The route from Moshi east back into Kenya was an easy one for a solitary hitch-hiker with a big smile. A particularly friendly ride through Tsavo National Park was happy to slow down or even periodically stop when we could see spectacular antelope or other game in the near distance.
When I arrived in Mombasa, I went straight to the port area in search of a place on a boat headed to Bombay (now Mumbai). It was a waterfront right out of a Bogart movie with rambling streets and some dubious, rough and rumble looking characters hanging about. The smell of the sea air was refreshing, after jungles and deserts.
I found a shop selling travel and it was easy to get a birth at what I thought was an extremely reasonable fee of about $20 for the 8-day passage to India. It was July 29. The boat was sailing on August 1. Inspired by the seaside humidity and heat of Mombasa, I had two days to go to the beach community of Malindi north of the city for snorkeling and still get back in time to catch the boat to Bombay.
After I had my boat ticket in hand, I found a hostel to stay in for the night. I found an ocean park where I photographed vistas of the Indian Ocean. The one I was going to cross.
I then wandered around this ancient legendary port city – partly African, partly Arab – for a few hours before turning in to get an early start the next morning for Malindi.
The main coastal road to Malindi was heavily traveled and it was easy to catch a ride. Everything was quick, easy and smooth until we reached the end of the road at the mouth of Kilifi Creek. It was not so much a creek as a large inlet where the highway just stopped. (This was years before the Kilifi Bridge.)
A large ferry and some other boats managed to transport the vehicles, foot and bicycle traffic across the water to resume their way to Malindi. It was all handled well in the conventional African manner of taking everything on as it comes with a slight touch of chaos thrown in.
It was a relatively calm though a bit crowded as I became a pedestrian. Upon crossing to the north shore, I easily caught a friendly ride in a nice car all the way to Malindi.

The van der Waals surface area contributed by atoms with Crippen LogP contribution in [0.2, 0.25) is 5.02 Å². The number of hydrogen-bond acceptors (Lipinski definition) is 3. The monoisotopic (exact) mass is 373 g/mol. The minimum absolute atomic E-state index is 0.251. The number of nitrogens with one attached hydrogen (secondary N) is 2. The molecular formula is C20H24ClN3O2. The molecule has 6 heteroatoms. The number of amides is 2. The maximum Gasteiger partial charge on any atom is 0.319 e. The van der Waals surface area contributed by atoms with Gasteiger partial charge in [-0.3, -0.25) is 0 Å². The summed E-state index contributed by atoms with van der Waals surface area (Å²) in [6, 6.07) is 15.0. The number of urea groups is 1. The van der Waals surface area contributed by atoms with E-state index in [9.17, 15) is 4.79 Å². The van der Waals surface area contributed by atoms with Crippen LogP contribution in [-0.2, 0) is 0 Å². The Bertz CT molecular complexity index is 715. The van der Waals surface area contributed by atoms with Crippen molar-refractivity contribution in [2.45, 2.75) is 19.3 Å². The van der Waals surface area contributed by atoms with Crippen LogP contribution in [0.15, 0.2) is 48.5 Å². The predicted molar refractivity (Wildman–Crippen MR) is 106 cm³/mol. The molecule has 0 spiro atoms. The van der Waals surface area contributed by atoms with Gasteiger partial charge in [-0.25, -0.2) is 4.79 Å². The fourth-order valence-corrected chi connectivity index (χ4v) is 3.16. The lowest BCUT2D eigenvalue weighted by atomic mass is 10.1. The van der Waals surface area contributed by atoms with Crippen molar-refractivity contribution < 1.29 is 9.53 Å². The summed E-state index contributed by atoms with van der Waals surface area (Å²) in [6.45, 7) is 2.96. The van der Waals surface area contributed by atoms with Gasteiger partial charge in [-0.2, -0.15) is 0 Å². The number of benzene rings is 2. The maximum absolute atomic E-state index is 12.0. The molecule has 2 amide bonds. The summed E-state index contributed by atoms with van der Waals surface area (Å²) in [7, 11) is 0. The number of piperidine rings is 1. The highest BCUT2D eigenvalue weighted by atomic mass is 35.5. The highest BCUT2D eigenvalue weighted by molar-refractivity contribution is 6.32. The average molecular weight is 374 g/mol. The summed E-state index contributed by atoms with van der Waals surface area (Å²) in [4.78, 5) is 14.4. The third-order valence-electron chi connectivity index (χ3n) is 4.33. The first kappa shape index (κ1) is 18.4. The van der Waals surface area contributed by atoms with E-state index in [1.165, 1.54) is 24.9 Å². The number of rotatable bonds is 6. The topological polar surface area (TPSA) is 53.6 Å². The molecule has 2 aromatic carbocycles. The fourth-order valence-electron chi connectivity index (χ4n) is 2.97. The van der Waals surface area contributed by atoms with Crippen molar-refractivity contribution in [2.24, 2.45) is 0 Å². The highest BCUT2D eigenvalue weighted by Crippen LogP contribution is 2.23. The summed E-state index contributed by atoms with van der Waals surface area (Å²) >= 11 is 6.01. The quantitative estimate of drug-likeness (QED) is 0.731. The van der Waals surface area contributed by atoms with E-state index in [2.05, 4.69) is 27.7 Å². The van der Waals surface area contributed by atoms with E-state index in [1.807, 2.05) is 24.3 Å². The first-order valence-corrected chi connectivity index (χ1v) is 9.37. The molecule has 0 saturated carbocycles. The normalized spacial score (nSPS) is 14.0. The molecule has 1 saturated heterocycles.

The Portuguese explorer, Vasco da Gama had reached Malindi in 1498; by comparison, Ponce de Leon, the first European to reach the U.S., arrived in Florida in 1513. The town showed influences of the Portuguese as well as the Arab traders who had sailed up and down Africa’s east coast even earlier, trading with the Bantu people there. Malindi was also likely visited by Zheng He and a Chinese fleet in the 1400s. A voyage I was hoping to reverse soon.
Malindi had a storied and multicultural past. The people were a mix of these civilizations. Swahili was the street language, but English worked very well. There were also smatterings of Arabic in the names for things. I put my French in my back pocket for later use.
Malindi declined as a port, as Mombasa grew, and evolved into a fishing village. When I visited, it was turning into a resort town, all still very basic and unassuming with a combination of African and Arab architecture. I found a hostel where I could store my belongings, then found a place to rent a mask and snorkel on the ocean road.
At last, I dipped my feet in the Indian Ocean. From the Mediterranean to the Atlantic to the Indian. My feet had not felt salt water in a couple months. I still had the better part of the morning and all afternoon in the equatorial sun to snorkel in the clear waters of the Indian Ocean to my heart’s content.
While I swam out initially to some points a few hundred yards from shore that the dive shop had indicated had some excellent underwater sights, I was soon invited to board a small boat by some young people from Nairobi who had also come here to snorkel.
They knew of some exceptionally good locales further offshore where the reef was less decked with tourists. There we spent the better part of the day. This group of 20-somethings from affluent parts of Nairobi took me under their wing and I was happy to learn from them.
The snorkeling was amazing with many large schools of fish darting about the multi-colored corals. There were jelly fish, octopus, sea urchin, crab, lobster, sea anemone, sea stars. Lots to explore and see. Later they brought me to a great restaurant for dinner before I had to thank them and say good night. I had a boat to catch from Mombasa to Bombay and I wanted to be sure that I didn’t miss the boat.
Early the next morning I was back on the road south back to Mombasa.
My last few days in Africa were intensely emotional, up to the moment that I actually boarded the ship that would take me first to the Seychelles and then India.
I had completed part of a personal odyssey, begun with the simple hope to find warmer weather than I was experiencing in Spain. That took me to Morocco. Then, as I was headed from Morocco to Italy, I took a surprising turn in Algiers, which sent me south 1200 miles into the Sahara. There, in the middle of the Sahara, I met my fellow traveler, Hiro, in Tamanrasset.
From there, I made my unintended way across Africa – through jungle, past questioning authorities, down rivers, up mountains, meeting some amazing people, and… well if you have read this far, you know the challenges and rewards. It was the “great educational opportunity” my Wharton adviser had suggested for me and a most curious route to get to Japan.
Now as I was leaving the continent, I had mixed emotions – I had discovered that Africa was no “dark continent” but for me full of light, joy, love and wonder. But I had promises to keep…